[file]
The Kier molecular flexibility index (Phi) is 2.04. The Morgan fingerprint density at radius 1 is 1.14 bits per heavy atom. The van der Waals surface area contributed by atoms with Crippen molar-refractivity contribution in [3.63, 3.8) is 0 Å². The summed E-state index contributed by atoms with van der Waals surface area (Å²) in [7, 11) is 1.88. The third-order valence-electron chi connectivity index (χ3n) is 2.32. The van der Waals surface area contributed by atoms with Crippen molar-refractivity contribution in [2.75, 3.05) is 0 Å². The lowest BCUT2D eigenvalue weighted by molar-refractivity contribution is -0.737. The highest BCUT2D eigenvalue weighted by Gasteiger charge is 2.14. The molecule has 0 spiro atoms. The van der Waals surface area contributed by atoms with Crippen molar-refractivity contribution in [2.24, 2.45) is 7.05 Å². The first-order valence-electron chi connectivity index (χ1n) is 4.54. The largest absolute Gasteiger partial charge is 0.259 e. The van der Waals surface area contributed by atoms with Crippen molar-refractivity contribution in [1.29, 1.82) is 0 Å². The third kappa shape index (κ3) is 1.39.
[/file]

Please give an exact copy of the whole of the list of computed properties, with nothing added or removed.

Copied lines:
The Kier molecular flexibility index (Phi) is 2.04. The Morgan fingerprint density at radius 1 is 1.14 bits per heavy atom. The van der Waals surface area contributed by atoms with Crippen molar-refractivity contribution in [3.63, 3.8) is 0 Å². The summed E-state index contributed by atoms with van der Waals surface area (Å²) in [7, 11) is 1.88. The third-order valence-electron chi connectivity index (χ3n) is 2.32. The van der Waals surface area contributed by atoms with Crippen molar-refractivity contribution in [2.75, 3.05) is 0 Å². The lowest BCUT2D eigenvalue weighted by molar-refractivity contribution is -0.737. The highest BCUT2D eigenvalue weighted by Gasteiger charge is 2.14. The molecule has 0 spiro atoms. The van der Waals surface area contributed by atoms with Crippen molar-refractivity contribution in [2.24, 2.45) is 7.05 Å². The first-order valence-electron chi connectivity index (χ1n) is 4.54. The largest absolute Gasteiger partial charge is 0.259 e. The van der Waals surface area contributed by atoms with Crippen molar-refractivity contribution in [1.29, 1.82) is 0 Å². The third kappa shape index (κ3) is 1.39.